And so the Republic is trying to build schools, do land reform, eventually put down a coup that later gets help from Hitler and Mussolini, and create a sense of belonging and stake holding among the Spanish citizens. That’s a tall order.

JS: And the US posture toward Franco at the time? Specifically toward Franco, not fascism in general?

JF: The official posture was one of nonintervention, and, in fact, an embargo on the sale of arms to either side in Spain was approved by Congress, which, of course, only favored the fascist side.

I’ve heard it said that is the first and only time in American history where the United States has refused to sell arms to a legally elected democratic government with which it had diplomatic relations. I mean the Republic had the US ambassador. But, no they decided, Roosevelt decided and Congress, to declare neutrality and nonintervention, and, on top of that, to impose an embargo.

JS: Often through the course of US History, when the United States says, “Both sides need to show restraint,” or “we’re not going to get involved,” it usually is because they are, by default, they’re supporting whoever the most right-wing, well-armed faction is in a particular situation. When the volunteers from the United States started to go to Spain, talk about that. How did they get there, who did they liaise with, who were the first groups of people to go, and how many went initially?

JF: So the war starts in July of ’36. And Franco and his generals really thought that in a couple of weeks they could impose martial law, kind of reset the government, roll back some of the reforms, and just, they thought they were going to hit the reset button. Which was kind of a political tradition in Spain. Throughout the 19th century, there were these military pronunciamentos, they were called, these uprisings, where it was basically this parliamentary system was operating and things got a little bit scary for the military, so they just took over and replace everybody. So they really thought they were going to be finished in a couple of weeks.

But it didn’t turn out that way. There was incredible popular resistance, especially in the major cities, to the fascist uprising. There were large swaths of Spain where there was never any fighting, they just accepted the coup, and went to the Franco side.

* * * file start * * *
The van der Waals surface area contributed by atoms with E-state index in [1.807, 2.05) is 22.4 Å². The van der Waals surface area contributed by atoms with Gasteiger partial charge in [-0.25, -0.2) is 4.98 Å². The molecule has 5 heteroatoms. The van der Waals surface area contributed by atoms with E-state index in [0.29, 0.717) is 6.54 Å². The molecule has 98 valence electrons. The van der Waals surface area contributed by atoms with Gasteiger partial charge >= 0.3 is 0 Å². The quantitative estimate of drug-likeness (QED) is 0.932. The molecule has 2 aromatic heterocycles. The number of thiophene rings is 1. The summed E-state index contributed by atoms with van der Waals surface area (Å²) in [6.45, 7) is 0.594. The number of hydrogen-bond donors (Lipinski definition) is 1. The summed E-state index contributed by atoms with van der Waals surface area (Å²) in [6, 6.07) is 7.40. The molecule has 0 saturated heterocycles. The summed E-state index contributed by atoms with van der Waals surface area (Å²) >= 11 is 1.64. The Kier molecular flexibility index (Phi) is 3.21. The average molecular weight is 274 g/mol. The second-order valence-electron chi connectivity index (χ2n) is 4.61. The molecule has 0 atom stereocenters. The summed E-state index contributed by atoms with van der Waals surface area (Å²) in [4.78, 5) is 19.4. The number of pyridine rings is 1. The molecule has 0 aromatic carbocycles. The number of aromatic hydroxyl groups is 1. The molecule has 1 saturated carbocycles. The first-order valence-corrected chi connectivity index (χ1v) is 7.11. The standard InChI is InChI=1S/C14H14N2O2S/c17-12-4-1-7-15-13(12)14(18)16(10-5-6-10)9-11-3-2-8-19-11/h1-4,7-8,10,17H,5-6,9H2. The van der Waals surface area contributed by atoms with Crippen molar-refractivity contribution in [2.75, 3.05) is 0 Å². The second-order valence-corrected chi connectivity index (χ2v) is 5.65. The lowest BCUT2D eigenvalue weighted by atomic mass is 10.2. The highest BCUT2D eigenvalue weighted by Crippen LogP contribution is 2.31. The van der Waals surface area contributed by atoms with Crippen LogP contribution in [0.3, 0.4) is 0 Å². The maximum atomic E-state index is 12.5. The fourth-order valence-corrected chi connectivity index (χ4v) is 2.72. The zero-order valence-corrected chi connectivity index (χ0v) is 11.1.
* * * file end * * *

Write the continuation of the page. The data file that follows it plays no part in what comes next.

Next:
JS: So you have this, the coup takes, place, Franco thinks that it’s going to be kind of calmed. When did the first people from the United States start arriving in Spain?

JF: Yeah, so the thought that this might escalate into an international conflagration, I don’t think was on anybody’s mind in July, August, September. But by October of ’36, the battle for Madrid is, they’re there, it looks like it’s going to be a longer war than anyone thought, Hitler and Mussolini were already helping Franco. So it was in the call of ’36 that [the Common Turn] for volunteers to form international brigades, and I think it was in October of ’36 that the first contingent arrived to Madrid. They weren’t Americans.

The first Americans boarded a ship right after Christmas, December 26, ’36, and got there about a week later. And the typical route from here was to take a ship to Paris, a train to southern France, and then, because the border was closed for most of the duration of the Spanish Civil War, most of the guys hiked across the Pyrenees at night, led by smugglers, Catalano or Basque smugglers who knew their way around the Pyrenees, led into Spain.

JS: Did the Americans, the North Americans that went, did any of them have military experience or fighting experience?

JF: Very few. Some did — we’re what, 17 years after the end of World War I. Most of them, no, there’s very little military experience. These guys were workers, factory workers, you know, union organizers, things like that that. Not much military training.